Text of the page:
1. 1, 4-colored pen (red, black, blue and green)
  2. 1 Sharpie
  3. 1 penlight
  4. my stethoscope around my neck
  5. pocket small scissors
  6. alcohol wipes
  7. my brain…on one sheet, not 1 sheet per patient, and the brain differs depending on the unit I am on.

I also highly recommend having a cargo pocket on your pants, but I will expand on that in a future post.

Here goes nothing…

Hello All! My name is Nicole, but I also go by Niki, hence the website. I am a new graduate nurse working in San Diego, CA. The exact hospital shall remain anonymous for privacy reasons at this time. 🙂 I have completed my MSN as a second degree after changing gears from Biology. SOO many people have asked me what made me change my mind, and the answer varies slightly depending on when you ask me, but mostly it has to do with a few key points…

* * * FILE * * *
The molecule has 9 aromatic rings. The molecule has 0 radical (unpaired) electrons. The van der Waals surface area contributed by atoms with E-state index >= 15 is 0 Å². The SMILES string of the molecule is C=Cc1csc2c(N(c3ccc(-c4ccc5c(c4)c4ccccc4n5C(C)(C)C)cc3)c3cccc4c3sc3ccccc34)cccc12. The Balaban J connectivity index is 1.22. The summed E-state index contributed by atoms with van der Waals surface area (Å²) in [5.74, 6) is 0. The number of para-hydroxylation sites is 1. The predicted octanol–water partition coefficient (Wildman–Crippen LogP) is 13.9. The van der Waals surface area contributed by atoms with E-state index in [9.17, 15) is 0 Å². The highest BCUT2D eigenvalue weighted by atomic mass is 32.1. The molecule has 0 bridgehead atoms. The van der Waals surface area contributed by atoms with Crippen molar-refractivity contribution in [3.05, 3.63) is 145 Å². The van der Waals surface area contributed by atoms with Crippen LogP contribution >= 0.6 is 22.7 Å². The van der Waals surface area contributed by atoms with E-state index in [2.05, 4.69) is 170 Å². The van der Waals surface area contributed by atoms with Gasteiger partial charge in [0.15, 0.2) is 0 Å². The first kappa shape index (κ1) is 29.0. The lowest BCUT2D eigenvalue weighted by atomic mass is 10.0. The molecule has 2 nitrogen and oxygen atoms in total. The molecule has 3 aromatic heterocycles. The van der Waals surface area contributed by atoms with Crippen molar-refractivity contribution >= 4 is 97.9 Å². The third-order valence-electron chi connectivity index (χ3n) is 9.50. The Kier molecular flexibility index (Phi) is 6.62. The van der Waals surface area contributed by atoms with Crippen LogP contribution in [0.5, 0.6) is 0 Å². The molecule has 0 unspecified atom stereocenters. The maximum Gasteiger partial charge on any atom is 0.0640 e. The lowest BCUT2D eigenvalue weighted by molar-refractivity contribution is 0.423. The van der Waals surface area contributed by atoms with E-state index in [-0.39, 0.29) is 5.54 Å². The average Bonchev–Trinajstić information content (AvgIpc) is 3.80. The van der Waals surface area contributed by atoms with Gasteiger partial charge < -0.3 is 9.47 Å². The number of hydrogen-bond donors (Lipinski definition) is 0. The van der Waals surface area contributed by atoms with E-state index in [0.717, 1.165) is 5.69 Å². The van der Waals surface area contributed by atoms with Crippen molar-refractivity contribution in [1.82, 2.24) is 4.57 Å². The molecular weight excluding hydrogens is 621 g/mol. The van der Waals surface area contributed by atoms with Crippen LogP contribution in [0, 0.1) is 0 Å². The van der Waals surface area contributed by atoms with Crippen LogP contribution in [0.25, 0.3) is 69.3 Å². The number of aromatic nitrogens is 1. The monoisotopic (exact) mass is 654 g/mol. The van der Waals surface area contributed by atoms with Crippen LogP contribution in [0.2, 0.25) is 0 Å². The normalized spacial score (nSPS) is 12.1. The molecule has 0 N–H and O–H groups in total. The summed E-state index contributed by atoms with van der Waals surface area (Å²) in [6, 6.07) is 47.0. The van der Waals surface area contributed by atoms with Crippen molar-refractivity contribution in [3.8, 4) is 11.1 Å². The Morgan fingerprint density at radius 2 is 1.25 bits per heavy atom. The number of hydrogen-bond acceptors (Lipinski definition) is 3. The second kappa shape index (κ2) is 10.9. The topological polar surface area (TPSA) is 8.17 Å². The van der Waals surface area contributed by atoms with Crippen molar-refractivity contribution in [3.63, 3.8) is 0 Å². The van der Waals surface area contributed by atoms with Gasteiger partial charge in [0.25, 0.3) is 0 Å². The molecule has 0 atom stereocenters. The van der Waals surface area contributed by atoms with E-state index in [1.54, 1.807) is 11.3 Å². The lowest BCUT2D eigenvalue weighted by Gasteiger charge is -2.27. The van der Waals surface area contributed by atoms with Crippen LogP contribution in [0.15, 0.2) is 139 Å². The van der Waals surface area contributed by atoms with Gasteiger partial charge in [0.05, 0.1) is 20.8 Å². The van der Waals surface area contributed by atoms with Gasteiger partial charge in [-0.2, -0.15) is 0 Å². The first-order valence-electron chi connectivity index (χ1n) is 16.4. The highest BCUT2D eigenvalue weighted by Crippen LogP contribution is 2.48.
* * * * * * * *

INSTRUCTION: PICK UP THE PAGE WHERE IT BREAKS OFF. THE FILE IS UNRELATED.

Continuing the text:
1. I didn’t want to spend so much time in school to become a doctor (yes I was sort of premed)
  2. I wanted more patient interaction with the same patients during the day (this is not to say physicians and nurse practitioners and other practitioners don’t spend individualized time with their patient’s, I am simply saying that I wanted to spend my 12 hours with up to 5 patients for that shift, as opposed to practitioners  who can see over 20 patients a day).
  3. While I spent a lot of time in my labs and enjoyed that time, I definitely am NOT someone that is built to be cooped up in one area for more than short bursts of time. (I just am terrible at sitting still, which is a great thing for being a nurse!)

So that’s a little run down on me, I would love any feedback anyone has (Please be nice, but constructive is helpful), and please feel free to let me know what types of things you would like to hear about from me!